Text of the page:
Guilt Study

by Philip Berry

eighteen eyes on me now
lids closing
like they’re ready to pray

craters in the wall, bleeding
brick dust, leaking sideways
in the evening breeze

gun spray in a border town
for a long minute it felt good
the shoulder-shudder of absolute power

high to my left a window the size of an eye
glass thick as a lake’s frozen crust
cut it out, haul it back
collecting pink sun in a soft corner

father was happy there
the last ice farmer on Lake Hopatcong
before the shed burned and pushed up at the night
come sunrise the blocks were melting
in ash coats
and he never knew

have I been bad?
tell me: I can’t read your goddamn minds
am I in trouble here?

mother’s vase
turquoise design, fat leaves
I ran fat kid fingers across the emboss
trying to understand beauty
it fell through my fingers like opportunity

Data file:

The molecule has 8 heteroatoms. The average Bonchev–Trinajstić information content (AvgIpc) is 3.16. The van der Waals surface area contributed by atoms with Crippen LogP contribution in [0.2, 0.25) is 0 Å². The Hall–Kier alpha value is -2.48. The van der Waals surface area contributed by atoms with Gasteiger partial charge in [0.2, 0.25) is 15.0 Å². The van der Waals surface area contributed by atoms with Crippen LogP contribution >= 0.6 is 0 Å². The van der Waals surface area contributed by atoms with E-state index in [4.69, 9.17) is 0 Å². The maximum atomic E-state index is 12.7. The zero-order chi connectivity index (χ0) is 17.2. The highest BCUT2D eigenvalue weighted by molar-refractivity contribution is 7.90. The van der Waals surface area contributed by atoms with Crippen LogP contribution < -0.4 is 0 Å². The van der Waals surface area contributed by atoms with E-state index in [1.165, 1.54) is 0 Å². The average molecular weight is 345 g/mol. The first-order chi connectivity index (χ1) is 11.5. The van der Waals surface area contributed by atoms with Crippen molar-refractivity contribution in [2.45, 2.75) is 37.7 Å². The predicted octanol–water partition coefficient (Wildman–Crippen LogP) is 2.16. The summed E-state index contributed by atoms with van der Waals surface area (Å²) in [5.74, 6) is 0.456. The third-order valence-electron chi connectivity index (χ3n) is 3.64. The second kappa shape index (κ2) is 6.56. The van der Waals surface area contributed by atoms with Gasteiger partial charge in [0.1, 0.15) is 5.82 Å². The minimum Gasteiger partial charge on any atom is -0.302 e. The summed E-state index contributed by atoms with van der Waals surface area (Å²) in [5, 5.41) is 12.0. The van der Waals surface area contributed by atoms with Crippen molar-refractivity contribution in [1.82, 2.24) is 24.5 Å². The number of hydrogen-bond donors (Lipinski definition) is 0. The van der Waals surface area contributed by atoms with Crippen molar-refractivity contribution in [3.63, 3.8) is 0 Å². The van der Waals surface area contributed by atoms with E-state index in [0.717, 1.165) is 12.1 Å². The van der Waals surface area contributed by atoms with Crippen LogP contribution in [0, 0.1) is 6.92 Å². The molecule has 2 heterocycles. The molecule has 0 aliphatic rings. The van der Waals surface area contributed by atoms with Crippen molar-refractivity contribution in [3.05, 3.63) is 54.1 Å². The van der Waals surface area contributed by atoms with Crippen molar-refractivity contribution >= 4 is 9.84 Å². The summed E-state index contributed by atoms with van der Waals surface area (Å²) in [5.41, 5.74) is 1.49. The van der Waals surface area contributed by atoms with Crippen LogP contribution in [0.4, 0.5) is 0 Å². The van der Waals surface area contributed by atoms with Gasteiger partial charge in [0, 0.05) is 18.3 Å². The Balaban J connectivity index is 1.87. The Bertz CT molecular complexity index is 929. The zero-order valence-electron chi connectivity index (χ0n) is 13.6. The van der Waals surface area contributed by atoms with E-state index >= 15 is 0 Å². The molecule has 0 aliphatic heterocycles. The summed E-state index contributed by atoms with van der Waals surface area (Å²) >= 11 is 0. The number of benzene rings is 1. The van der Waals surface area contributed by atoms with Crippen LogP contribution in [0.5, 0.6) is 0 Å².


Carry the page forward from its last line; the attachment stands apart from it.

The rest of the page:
fragments underfoot
also bone and some tissue
glitter-boned
the blade I honed
and carried
and used

I can mend it
I can hide it

Then yelling, slamming

father’s steel lips through a screen of tears
knocked out a new back tooth, then slipped a boozy dime
under my sweated pillow, like I still believed in fairies.

found me by the river
two days from the border
one from the pueblo
lying in shadow, mud-caked
cold, purple dye splattered across neck and cheek
pockets stuffed with coloured cash
and three random lives

open your eyes
look at me
suits & ties
touch my hand
the chopping side
like fine grit sandpaper
for finishing off a desk a chair
I can work wood, I learned it here
I can be useful

is that bed for me?
it looks hard
are you a doctor?
am I ill?
I don’t feel ill

here, this is my one good vein
take all that you need
I’m not afraid of needles
never was.

Artist: Osnat Tzadok

Philip’s poems have appeared in Lucent Dreaming, Black Bough, Lunate Fiction and Re-side among others. He also writes flash, CNF and books for children. He lives in London and works as a doctor.

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